A Needle Guide for Your Needles





They say the pen is mightier than the sword... well what if I told you there was a magical thing that’s

the size of a pen, but as sharp as a sword? You’d call me a fool. I’d call you a monster, wiping away
my tears because I thought you were my friend, and I don’t understand why you’d choose to hurt me!

All kidding aside, you’d be wrong. That magical item exists...

Behold---the knitting needle.


These little babies come in all sizes and are made out of all kinds of stuff: aluminum, brass, steel,
bamboo, birch, plastic, and even carbon fiber. Knitting needles also come in several configurations:
single-pointed, double-pointed, and fixed circulars. Combine that with the various manufacturers of
these needles and you have A LOT of choices in front of you..

So, here’s what’s going to happen. We’re gonna check out which materials work best for certain yarn.
And then we’ll take a look at which needle types work best for which projects.

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Wooden Needles

Wooden needles tend to be a bit more comfortable, as they are warm to the touch. They’re also quieter
than their metal counterparts. These needles grip yarn a little bit more due to the texture of their material.
So, if you’re using a yarn that’s a bit more slippery, wooden needles can keep it from sliding all over
the place. Here are some patterns/yarns that would be great for wooden needles!



                                                                                                 




               
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Metal Needles

Metal needles stay cooler, and they are also sharper and smoother than other needles. This allows
you to slide the yarn along them more easily, making them better suited for speed-demon knitters
and/or those who tend to knit a bit tightly. Check out these patterns/yarns that are perfect for metal needles!










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Plastic Needles and Hybrid Needles

Let's say you're at a bit of a crossroads. Wooden needles might be too rough for you, and metal needles are a bit too slick or cold. You're looking for something that's juuuuust right. Well buckle up, Goldilocks, because we're about to dive into the fun stuff. 

You see, plastic needles are great for heavier yarns, blends with synthetic fibers, and medium to tightly plied yarns. They're usually fairly pointy and are warm in your hands. Pretty cool, huh? And don't even get me started on hybrid needles. Karbonz, for example, boast a smooth, carbon fiber body. This make them both flexible and strong. Brass tips give them a sharp point, making them perfect for heavier yarns.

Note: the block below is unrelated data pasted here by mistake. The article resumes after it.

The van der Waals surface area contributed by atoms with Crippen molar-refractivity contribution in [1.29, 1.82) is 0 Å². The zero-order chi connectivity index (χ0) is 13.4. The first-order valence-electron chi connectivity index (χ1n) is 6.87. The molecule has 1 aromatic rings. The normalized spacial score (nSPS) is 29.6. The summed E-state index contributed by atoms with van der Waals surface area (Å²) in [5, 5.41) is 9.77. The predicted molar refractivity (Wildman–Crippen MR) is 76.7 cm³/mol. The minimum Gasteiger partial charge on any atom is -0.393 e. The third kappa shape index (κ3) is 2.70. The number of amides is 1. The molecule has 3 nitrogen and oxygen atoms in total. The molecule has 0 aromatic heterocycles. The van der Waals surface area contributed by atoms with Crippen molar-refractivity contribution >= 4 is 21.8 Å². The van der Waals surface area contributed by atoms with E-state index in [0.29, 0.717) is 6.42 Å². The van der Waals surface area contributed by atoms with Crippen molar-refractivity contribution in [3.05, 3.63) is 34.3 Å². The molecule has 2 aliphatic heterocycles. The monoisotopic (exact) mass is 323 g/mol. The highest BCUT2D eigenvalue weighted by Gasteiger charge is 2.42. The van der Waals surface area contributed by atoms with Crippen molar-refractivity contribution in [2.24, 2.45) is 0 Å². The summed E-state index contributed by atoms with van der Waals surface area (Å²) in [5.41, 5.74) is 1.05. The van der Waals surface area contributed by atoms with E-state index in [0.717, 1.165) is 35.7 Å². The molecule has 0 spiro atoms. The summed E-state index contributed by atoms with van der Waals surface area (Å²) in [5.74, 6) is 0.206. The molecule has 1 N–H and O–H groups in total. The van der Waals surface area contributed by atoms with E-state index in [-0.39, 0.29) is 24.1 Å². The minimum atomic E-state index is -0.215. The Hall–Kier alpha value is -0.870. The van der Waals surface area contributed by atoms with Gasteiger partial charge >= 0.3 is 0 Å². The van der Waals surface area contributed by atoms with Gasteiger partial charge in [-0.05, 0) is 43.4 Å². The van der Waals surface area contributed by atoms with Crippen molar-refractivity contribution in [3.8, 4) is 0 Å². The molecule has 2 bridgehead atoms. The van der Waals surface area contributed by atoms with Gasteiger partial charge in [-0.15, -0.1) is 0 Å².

So which needles sound right for YOUR project?

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7 comments:

  1. I have used all types and brands of knitting needles. I tend to like the Denise best and seem to always fall back to them. One advantage to their circulsr needles is that the cords that you attach to the needles are heavier than the other brands i have tried and thus easier for me to control the stitches sitting on them while knitting. Also they come in varios colors so not only are they pretty, but you can choose a cord color that doesn't match your yarn!

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  2. I love Hiya Hiya sharps 4" interchangeables. I bought both sets small (US 2-8) and large (US 9-15). Couldn't be happier with what I consider to be a very wise purchase.

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  3. I have a huge collection of knitting needles--almost any brand you can think of. My go to needles are the Addi Sock Rockets circulars. I have the whole set and love how my stitches glide on those needles!

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  4. I like working with all needles however, my best experience is working with the wood needles.

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  5. I have a large collection of needles. Once I go used to interchangeable circulars, I never looked back. I like bamboo or plastic for everyday knitting, and my Karbonz for socks.

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  6. Love my ChiaoGoo twist set! Those red cords are so cooperative. I also have the Takumi and Denise sets, but seem to default to ChiaoGoos because I love the cords.

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  7. Love the ChiaGoo red cords! They are perfect for magic loop knitting.

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